Despite Drought, Hundreds of Fracking Sites Used More Than 10 Million Gallons of Water
By Soren Rundquist, Landscape and Remote Sensing Analyst & Bill Walker, Consultant
Former EWG Staff Attorney Briana Dema and former EWG Stanbeck Intern Elizabeth Kerpon contributed to this report.
When it’s confronted with the growing concern about the vast volumes of water used in hydraulic fracturing of gas and oil wells, industry tries to dodge the question.
The American Petroleum Institute (API) points out that drilling wells with hydraulic fracturing and horizontal drilling technology, commonly called “fracking,” consumes far less water than other commonplace activities such as raising livestock, irrigating crops or even watering golf courses. According to the Institute, the amount of water used to frack one natural gas well “typically is the equivalent of three to six Olympic swimming pools.”1
That amounts to 2-to-4 million gallons per well of a precious and, in many parts of the country, increasingly scarce resource.2 For its part, the Environmental Protection Agency says it takes “fifty thousand to 350,000 gallons to frack one well in a coal bed formation, while two-to-five million gallons of water may be necessary to fracture one horizontal well in a shale formation.”3
But data reported and verified by the industry itself reveal that those “typical” amounts are hardly the upper limit. An analysis by Environmental Working Group reveals that hundreds of fracked gas and oil wells across the country are monster wells that required 10 million to almost 25 million gallons of water each.
Between April 2010 and December 2013 (the latest figures available), data from the industry-operated website FracFocus.org, acquired by Skytruth.org, show that there were 261 wells fracked with at least 10 million gallons of water each (Table 1). EWG’s analysis found:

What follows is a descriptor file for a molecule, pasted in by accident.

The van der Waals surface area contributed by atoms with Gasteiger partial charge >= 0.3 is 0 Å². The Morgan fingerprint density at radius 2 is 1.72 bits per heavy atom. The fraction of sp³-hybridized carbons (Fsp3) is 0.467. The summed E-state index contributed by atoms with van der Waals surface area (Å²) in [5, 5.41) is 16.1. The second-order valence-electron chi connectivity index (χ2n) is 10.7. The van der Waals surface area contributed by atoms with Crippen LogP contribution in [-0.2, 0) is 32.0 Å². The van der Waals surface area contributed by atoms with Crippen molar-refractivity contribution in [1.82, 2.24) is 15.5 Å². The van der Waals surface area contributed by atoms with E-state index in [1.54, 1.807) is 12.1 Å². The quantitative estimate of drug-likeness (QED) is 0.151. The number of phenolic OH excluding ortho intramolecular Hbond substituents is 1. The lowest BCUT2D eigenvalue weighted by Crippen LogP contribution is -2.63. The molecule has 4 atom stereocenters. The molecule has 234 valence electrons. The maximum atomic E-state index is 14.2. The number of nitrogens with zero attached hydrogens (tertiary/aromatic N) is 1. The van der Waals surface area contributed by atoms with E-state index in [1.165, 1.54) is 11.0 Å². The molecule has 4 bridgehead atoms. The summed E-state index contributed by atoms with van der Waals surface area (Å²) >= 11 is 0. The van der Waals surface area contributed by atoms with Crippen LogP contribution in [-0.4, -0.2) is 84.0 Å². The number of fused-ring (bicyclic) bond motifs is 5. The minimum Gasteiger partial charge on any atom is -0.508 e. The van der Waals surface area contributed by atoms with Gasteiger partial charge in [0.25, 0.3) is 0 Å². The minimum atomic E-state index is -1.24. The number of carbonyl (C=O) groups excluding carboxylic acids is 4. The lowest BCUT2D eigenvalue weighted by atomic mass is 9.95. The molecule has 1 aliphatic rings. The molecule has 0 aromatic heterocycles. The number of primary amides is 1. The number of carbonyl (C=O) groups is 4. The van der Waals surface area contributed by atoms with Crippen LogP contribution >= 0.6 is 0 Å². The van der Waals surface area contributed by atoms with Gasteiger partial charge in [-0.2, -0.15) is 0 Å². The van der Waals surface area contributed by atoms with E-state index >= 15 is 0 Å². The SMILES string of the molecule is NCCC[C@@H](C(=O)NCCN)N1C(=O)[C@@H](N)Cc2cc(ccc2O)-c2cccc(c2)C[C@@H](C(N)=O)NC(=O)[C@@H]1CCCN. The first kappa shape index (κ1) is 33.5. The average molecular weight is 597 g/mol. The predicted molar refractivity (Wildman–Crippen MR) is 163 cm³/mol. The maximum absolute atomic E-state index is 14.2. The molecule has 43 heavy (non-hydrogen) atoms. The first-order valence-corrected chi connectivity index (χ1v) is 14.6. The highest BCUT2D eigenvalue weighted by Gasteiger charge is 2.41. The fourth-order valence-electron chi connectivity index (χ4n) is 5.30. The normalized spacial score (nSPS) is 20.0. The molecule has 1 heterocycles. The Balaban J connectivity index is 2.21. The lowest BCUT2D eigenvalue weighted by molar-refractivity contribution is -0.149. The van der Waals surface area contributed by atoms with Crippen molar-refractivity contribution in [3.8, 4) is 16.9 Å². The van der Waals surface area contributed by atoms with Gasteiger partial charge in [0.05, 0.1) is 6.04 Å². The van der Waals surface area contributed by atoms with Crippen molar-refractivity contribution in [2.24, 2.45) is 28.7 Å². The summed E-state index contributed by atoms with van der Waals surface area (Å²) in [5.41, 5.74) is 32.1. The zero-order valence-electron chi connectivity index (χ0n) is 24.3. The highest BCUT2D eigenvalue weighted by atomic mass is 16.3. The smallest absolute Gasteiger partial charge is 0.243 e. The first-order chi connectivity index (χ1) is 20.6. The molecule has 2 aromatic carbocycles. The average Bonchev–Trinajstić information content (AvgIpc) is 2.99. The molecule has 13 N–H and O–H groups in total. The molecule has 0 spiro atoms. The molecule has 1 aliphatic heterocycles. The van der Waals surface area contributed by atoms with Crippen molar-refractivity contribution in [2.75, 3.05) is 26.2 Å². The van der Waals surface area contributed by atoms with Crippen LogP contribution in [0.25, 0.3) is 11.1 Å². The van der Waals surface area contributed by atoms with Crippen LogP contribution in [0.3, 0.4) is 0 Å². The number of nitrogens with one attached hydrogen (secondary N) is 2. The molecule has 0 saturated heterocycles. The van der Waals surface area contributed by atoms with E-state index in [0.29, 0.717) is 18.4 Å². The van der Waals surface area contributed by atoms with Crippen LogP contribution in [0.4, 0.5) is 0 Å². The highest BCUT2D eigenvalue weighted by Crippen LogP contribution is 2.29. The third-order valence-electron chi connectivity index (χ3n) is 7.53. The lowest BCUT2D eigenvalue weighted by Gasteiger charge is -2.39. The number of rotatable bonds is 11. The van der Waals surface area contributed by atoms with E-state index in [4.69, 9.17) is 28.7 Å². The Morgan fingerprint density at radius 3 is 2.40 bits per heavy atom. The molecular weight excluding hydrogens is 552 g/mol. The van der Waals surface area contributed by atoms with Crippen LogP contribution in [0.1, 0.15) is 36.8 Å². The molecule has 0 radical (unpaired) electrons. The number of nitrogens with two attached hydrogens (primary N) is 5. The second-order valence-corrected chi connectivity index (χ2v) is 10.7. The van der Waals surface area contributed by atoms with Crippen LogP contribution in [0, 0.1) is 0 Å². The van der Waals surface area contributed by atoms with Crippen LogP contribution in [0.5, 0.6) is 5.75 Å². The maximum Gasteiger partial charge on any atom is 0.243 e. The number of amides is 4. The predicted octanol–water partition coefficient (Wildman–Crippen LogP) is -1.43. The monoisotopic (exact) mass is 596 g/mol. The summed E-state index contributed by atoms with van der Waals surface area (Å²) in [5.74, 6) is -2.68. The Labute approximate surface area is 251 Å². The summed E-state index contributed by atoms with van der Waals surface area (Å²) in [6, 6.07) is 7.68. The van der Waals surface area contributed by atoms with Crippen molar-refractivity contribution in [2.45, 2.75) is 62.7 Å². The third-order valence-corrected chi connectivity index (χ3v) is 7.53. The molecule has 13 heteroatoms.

- It took a grand total of more than 3.3 billion gallons of water to frack the 261 wells – an average of 12.7 million gallons each. Fourteen used more than 20 million gallons each.
- About two-thirds of the wells, requiring a total of about 2.1 billion gallons, were in drought-stricken areas.
It’s far more relevant to compare those figures to basic human needs for water, rather than to swimming pools or golf courses. The 3.3 billion gallons consumed by the monster wells was almost twice as much water as is needed each year by the people of Atascosa County, Texas, in the heart of the Eagle Ford shale formation, one of the most intensively drilled gas and oil fields in the country.4 Like almost all of the Lone Star State, Atascosa County, south of San Antonio, is in a severe and prolonged drought. Last year, the state water agency cited oil and gas exploration and production as a factor in the dramatic drop of groundwater levels in the aquifer underlying the Eagle Ford formation. 5